The Omega Air KDC-10 tanker is here to remind visitors that a contract air refueling service is readily available. It brought the two Boeing F/A-18 Super Hornets across the Atlantic to Farnborough last week; the U.S. Navy is Omega’s prime customer, buying about 85 percent of the Irish company’s tanking output, which was nearly 1,600 hours last year with the KDC-10 and three KC-707s.
The drive to find international customers for the Bell Boeing V-22 Osprey tilt-rotor continues, prompting four U.S. Marine Corps MV-22s to make a transatlantic trip to fly displays and demonstrations here at Farnborough and at the Royal International Air Tattoo (RIAT) at Fairford last weekend. Aircraft for export could easily be slotted into the expected second American multi-year buy, Col. Greg Masiello, joint V-22 program manager, U.S.
Airbus Military has taken orders for 28 A330 MRTT (multi-role tanker-transport) aircraft, and by the end of this year 13 are due to be in service. The program has encountered a number of teething troubles, but the company reports that they are being solved as the aircraft expands the envelope of its operational experience.
Alenia’s C-27J tactical airlifter has recently undergone a series of successful refueling trials with an Italian air force Boeing KC-767A tanker. During the test campaign the C-27J undertook “contacts” at altitudes between 10,000 and 20,000 feet, and at speeds of up to 220 knots. The trials also involved tanking at night with night-vision goggles. Refueling runs during turns, in turbulence and in an emergency descent were also accomplished successfully.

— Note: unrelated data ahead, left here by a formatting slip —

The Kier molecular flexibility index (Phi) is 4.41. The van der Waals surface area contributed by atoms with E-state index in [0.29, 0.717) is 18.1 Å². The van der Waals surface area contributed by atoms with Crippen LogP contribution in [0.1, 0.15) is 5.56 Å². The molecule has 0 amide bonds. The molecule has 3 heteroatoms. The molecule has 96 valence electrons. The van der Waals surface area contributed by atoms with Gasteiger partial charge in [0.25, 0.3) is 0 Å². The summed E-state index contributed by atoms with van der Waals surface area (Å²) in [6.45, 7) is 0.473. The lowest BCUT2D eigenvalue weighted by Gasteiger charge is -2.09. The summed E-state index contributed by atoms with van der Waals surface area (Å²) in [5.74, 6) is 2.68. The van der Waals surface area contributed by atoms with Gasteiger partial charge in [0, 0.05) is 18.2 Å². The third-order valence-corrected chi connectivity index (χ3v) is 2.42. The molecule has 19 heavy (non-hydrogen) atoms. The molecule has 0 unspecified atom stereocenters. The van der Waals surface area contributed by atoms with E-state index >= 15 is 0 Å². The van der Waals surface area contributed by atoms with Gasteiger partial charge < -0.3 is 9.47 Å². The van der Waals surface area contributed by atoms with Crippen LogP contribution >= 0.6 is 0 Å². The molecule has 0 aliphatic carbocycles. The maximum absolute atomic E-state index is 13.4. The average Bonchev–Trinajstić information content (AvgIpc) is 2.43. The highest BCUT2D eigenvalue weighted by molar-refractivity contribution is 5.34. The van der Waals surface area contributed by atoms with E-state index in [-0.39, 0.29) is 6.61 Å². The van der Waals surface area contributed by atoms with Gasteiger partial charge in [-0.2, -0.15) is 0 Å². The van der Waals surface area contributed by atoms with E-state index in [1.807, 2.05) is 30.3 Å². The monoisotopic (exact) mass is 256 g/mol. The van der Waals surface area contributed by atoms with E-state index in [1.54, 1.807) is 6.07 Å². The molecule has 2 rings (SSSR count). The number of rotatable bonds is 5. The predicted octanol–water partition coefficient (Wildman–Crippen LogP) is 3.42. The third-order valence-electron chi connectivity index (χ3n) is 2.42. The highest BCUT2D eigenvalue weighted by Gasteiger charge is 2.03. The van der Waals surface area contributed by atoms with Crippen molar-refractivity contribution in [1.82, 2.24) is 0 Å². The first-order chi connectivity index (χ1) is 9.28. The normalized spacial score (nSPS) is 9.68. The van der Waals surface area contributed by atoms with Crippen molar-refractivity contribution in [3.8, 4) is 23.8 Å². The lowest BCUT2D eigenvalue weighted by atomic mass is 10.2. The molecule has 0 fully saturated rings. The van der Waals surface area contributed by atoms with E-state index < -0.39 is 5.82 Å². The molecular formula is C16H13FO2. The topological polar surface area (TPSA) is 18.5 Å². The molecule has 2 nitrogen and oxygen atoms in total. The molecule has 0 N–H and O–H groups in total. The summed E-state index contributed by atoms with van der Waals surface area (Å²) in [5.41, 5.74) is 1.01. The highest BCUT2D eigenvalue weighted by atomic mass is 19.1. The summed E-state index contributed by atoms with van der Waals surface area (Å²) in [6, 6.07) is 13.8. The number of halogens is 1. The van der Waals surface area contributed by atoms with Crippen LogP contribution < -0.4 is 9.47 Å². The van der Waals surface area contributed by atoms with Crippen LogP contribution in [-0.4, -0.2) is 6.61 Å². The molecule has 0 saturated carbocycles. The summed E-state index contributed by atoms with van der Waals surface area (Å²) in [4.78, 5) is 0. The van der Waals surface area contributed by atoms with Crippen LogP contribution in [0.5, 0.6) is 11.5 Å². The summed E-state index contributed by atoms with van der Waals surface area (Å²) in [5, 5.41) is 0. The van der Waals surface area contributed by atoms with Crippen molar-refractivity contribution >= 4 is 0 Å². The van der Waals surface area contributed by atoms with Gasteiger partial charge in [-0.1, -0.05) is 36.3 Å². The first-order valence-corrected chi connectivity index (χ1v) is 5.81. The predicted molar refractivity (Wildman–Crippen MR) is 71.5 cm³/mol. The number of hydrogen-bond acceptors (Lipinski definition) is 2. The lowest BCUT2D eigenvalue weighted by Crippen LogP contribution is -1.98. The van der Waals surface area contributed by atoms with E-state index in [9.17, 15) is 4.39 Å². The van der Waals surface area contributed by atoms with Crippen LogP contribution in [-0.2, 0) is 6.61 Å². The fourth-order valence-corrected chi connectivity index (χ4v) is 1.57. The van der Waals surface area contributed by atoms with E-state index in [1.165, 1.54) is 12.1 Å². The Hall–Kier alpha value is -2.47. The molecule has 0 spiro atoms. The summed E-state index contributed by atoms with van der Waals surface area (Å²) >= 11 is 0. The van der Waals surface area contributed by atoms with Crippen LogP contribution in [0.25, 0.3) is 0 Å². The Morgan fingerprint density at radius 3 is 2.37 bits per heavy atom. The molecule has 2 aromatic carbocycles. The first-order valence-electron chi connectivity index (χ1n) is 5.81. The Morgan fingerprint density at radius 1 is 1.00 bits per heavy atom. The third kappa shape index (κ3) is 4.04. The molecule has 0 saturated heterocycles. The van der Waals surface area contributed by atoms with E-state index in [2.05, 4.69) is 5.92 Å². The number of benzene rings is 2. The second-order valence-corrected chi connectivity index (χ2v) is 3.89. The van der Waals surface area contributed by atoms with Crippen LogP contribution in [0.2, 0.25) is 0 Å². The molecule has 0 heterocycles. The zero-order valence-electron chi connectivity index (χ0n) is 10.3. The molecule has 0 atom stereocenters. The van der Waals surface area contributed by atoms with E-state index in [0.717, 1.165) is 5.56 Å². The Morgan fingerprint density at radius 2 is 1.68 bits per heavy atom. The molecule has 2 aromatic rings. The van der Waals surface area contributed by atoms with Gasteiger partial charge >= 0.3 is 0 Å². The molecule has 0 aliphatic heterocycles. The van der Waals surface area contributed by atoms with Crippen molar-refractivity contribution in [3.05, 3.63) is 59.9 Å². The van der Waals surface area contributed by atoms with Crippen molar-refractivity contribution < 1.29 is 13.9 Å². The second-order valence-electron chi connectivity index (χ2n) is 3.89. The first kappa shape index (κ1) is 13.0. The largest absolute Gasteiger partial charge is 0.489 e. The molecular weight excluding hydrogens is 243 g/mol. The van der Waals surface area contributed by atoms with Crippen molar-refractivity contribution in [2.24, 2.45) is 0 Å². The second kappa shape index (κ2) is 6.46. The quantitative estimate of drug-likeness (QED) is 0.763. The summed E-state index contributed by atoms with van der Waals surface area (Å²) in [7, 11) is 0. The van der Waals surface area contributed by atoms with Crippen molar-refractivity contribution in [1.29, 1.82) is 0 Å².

Operating as a Tier Two and Three supplier of components and subsystems to major aerospace and defense manufacturers, the UK-based Cobham group has evolved over eight decades into a company generating almost $3 billion per year in revenues. The multinational group now has content on the most recognized aircraft platforms either flying or in development.
This year should prove to be a momentous one for the Airbus Military A400M. On the last day of April, the European Aviation Safety Agency (EASA) granted the multinational airlifter–also dubbed the Grizzly–its initial type certification shortly after the five-aircraft test fleet had notched up the type’s 1,000th flight.
The recent comprehensive preliminary design review for the KC-46 tanker uncovered no significant issues beyond what was known from the three reviews already conducted since the engineering manufacturing and development (EMD) contract was signed in February 2011, according to Chuck Johnson, Boeing vice president for mobility. “We are a low-risk program being managed as moderate risk,” he told journalists in Washington last month.
Ten conversions of Airbus A330 airliners into Multi Role Tanker Transports (MRTTs) for the UK Royal Air Force (RAF), which were scheduled to be done by Cobham Aviation Services at Bournemouth Airport in the UK, have been switched to Airbus Military (AM) at Getafe, Madrid. Nearly half of the 675 workers at Bournemouth will lose their jobs because of the switch.
In a preliminary NTSB report on the June 3 Lockheed P2V Neptune tanker accident 20 miles north of Modena, Utah, the board said, “While conducting its second retardant drop of the day, Tanker 11 followed behind the lead airplane into the drop zone.
The Airbus Military A400M is spreading its wings, as the once-troubled program makes progress toward first delivery early next year. The airlifter went to South America last month and Southeast Asia this week, for viewing by potential customers. The company said last November that it hopes to sell about 300 A400Ms over the next 20 years, and that the first production slots for new customers are available in 2016-17.